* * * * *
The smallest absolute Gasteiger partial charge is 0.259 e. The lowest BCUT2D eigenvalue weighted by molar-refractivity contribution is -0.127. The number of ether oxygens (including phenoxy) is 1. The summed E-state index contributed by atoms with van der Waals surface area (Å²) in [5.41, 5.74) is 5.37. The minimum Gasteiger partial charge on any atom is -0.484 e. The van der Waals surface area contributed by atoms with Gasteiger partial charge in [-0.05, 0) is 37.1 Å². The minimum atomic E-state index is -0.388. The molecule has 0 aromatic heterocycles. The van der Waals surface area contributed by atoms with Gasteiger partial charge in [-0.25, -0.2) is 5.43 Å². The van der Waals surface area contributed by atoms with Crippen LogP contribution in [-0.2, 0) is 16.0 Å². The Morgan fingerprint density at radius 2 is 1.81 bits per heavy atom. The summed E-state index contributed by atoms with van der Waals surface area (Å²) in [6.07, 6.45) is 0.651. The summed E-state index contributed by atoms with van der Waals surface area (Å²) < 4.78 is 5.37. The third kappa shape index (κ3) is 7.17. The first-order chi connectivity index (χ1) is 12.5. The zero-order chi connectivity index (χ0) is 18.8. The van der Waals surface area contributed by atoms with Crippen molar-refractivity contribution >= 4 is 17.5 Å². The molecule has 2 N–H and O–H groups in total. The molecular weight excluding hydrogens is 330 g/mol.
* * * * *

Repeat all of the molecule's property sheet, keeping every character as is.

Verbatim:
The smallest absolute Gasteiger partial charge is 0.259 e. The lowest BCUT2D eigenvalue weighted by molar-refractivity contribution is -0.127. The number of ether oxygens (including phenoxy) is 1. The summed E-state index contributed by atoms with van der Waals surface area (Å²) in [5.41, 5.74) is 5.37. The minimum Gasteiger partial charge on any atom is -0.484 e. The van der Waals surface area contributed by atoms with Gasteiger partial charge in [-0.05, 0) is 37.1 Å². The minimum atomic E-state index is -0.388. The molecule has 0 aromatic heterocycles. The van der Waals surface area contributed by atoms with Gasteiger partial charge in [-0.25, -0.2) is 5.43 Å². The van der Waals surface area contributed by atoms with Crippen LogP contribution in [-0.2, 0) is 16.0 Å². The Morgan fingerprint density at radius 2 is 1.81 bits per heavy atom. The summed E-state index contributed by atoms with van der Waals surface area (Å²) in [6.07, 6.45) is 0.651. The summed E-state index contributed by atoms with van der Waals surface area (Å²) < 4.78 is 5.37. The third kappa shape index (κ3) is 7.17. The first-order chi connectivity index (χ1) is 12.5. The zero-order chi connectivity index (χ0) is 18.8. The van der Waals surface area contributed by atoms with Crippen molar-refractivity contribution >= 4 is 17.5 Å². The molecule has 2 N–H and O–H groups in total. The molecular weight excluding hydrogens is 330 g/mol.